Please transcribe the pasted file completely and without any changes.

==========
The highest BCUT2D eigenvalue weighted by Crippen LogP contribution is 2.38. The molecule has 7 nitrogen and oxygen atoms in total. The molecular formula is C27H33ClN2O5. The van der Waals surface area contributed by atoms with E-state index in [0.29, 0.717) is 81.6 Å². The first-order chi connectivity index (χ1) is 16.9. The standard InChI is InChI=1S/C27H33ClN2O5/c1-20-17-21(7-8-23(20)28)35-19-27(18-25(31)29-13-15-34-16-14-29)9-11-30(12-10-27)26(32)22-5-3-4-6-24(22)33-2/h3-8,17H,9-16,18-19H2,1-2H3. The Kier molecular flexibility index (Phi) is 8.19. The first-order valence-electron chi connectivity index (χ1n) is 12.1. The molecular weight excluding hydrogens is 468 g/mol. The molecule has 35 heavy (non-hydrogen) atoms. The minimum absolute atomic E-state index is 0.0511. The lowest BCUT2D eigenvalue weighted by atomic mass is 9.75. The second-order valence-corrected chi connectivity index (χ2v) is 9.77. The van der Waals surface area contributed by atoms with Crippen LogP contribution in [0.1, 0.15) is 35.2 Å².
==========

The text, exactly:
The highest BCUT2D eigenvalue weighted by Crippen LogP contribution is 2.38. The molecule has 7 nitrogen and oxygen atoms in total. The molecular formula is C27H33ClN2O5. The van der Waals surface area contributed by atoms with E-state index in [0.29, 0.717) is 81.6 Å². The first-order chi connectivity index (χ1) is 16.9. The standard InChI is InChI=1S/C27H33ClN2O5/c1-20-17-21(7-8-23(20)28)35-19-27(18-25(31)29-13-15-34-16-14-29)9-11-30(12-10-27)26(32)22-5-3-4-6-24(22)33-2/h3-8,17H,9-16,18-19H2,1-2H3. The Kier molecular flexibility index (Phi) is 8.19. The first-order valence-electron chi connectivity index (χ1n) is 12.1. The molecular weight excluding hydrogens is 468 g/mol. The molecule has 35 heavy (non-hydrogen) atoms. The minimum absolute atomic E-state index is 0.0511. The lowest BCUT2D eigenvalue weighted by atomic mass is 9.75. The second-order valence-corrected chi connectivity index (χ2v) is 9.77. The van der Waals surface area contributed by atoms with Crippen LogP contribution in [0.1, 0.15) is 35.2 Å².